18 January 2013
People who have suffered a stroke and experienced post-traumatic stress disorder (PTSD) are less likely to stick to a treatment regime that will reduce the risk of them experiencing another stroke.
This is the main finding of a new study delivered by researchers at Columbia University Medical Center. The team noted how 65 per cent of stroke survivors with PTSD fail to stick to what could be a life-saving treatment programme.
In comparison, survivors not suffering from PTSD, are less likely to relapse, with only 35 per cent failing to adapt their lifestyle as dictated by health specialists.
"Unfortunately, too many stroke survivors are not compliant with these regimens, even though we know that adherence to post-stroke treatment regimens is one of the most important components of reducing the risk of a future stroke," commented Ian M Kronish, assistant professor of medicine and a contributing author to the report.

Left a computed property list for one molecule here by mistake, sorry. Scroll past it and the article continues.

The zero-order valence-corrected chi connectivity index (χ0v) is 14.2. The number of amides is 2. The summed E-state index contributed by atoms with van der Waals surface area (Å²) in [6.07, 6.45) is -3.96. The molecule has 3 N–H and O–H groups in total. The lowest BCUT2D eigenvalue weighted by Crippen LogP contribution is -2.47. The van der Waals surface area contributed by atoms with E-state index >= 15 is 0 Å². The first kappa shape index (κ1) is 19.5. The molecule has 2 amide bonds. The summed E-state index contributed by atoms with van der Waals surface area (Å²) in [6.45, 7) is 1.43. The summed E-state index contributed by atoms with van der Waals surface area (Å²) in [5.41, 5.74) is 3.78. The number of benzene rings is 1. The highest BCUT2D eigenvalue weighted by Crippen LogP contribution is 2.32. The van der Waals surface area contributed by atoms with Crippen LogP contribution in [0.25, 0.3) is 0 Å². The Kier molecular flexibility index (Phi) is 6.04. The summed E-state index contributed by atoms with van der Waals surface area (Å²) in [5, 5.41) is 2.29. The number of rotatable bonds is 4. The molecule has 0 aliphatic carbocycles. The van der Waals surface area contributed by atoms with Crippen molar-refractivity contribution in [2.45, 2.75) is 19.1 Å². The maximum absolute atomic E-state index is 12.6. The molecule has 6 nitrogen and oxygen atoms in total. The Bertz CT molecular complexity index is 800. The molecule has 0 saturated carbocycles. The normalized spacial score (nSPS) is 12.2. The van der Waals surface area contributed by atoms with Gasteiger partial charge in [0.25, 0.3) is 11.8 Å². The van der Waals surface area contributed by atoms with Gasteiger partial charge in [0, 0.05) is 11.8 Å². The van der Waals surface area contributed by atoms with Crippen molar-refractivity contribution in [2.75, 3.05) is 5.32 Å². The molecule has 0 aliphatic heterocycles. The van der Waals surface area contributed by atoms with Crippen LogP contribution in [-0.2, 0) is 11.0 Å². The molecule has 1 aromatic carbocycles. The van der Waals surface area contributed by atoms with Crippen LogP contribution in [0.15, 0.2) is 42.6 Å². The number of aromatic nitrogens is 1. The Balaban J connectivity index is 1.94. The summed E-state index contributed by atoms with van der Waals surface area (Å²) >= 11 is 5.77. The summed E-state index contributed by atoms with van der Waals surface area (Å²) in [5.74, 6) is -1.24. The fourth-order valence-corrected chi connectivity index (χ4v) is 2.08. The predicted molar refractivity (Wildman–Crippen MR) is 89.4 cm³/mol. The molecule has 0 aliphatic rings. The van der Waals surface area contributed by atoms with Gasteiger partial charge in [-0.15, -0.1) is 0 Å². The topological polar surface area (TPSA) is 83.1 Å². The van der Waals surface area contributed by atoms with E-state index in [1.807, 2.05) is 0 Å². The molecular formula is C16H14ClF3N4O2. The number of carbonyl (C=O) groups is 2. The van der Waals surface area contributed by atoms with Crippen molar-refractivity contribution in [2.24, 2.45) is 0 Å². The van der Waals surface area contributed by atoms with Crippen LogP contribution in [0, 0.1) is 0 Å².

"For those with PTSD, this study shows that concerns about medications are a significant barrier to treatment adherence."
The expert added that stroke survivors should be assessed for concerns about medications, as well as any symptoms of PTSD. This would help healthcare practitioners intervene as swiftly as possible to "get patients back on track to avoid future stroke events".
Posted by Edward Bartel
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